“Forget the things that are behind: forget injuries, slight, unkind words; be too big to be hurt; be too great to be unkind; be too busy to quarrel; too wise to engage in unseemly gossip; too strong to permit little annoyances to turn you from life’s big road; too clean to stain your character with any kind of impurity”
Pulpit Helps, Jan. 1981, published by AMG International, Chattanooga, TN, as copied from Carollton Press.
“Those inventive people, the Italians, have a custom. As midnight on New Year’s Eve approaches, the streets are clear. There is no traffic; there are no pedestrians; even the policemen take cover. Then, at the stroke of 12, the windows of the houses fly open. To the sound of laughter, music and fireworks, each member of the family pitches out old crockery, detested ornaments, hated furniture and a whole catalogue of personal possessions which remind them of something in the past year they are determined to wipe out of their minds”
House & Garden, from Encyclopedia of 7700 Illustrations.
2) Past Successes Must Be Forsaken
“Forgetting those things which are behind” (3:13). Employing the metaphorical language of the race course, Paul speaks of leaving behind the previous stages of the race. He implies that he must not waste time surveying his progress; only one thing is important, that is, running so as to win.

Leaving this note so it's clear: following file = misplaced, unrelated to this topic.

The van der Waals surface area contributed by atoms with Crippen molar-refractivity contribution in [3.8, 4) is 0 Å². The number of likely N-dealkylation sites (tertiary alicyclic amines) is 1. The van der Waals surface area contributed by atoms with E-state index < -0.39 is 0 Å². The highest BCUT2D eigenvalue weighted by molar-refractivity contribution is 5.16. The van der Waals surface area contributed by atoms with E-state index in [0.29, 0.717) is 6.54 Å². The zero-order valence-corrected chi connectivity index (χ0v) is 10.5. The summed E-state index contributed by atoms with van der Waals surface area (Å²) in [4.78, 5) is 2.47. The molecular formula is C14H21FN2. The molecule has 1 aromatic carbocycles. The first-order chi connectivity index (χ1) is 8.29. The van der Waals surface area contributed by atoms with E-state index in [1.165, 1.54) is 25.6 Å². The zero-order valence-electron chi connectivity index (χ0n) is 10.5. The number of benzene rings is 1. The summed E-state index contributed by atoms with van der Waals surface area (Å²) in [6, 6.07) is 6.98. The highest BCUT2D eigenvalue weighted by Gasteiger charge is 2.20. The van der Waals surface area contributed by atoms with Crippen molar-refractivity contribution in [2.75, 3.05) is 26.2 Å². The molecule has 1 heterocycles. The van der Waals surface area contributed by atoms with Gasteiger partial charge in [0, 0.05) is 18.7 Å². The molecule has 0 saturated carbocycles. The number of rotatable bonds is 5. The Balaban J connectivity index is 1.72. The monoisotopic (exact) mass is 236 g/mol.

One of the most subtle devices of the enemy for slowing us down in our Christian lives is that of engaging our minds and hearts with the memory of past successes. If we are going to live lives of present holiness and victory, we must of necessity concentrate more on today than on yesterday.
When Sir Winston Churchill visited the United States during World War II he was heard to say that “if the present quarrels with the past there can be no future.” The point he was making was that we have to accept the past as unalterable and move on from there. To stay and quarrel with it, or be preoccupied with it, is to ruin the future.
Paul had a most eventful and illustrious past, but he realized that to be preoccupied with it was to divert his focus from the present.
So let us make sure that our past sins are forgiven and that our past successes are forsaken. Only then shall we step out into a new life in Christ.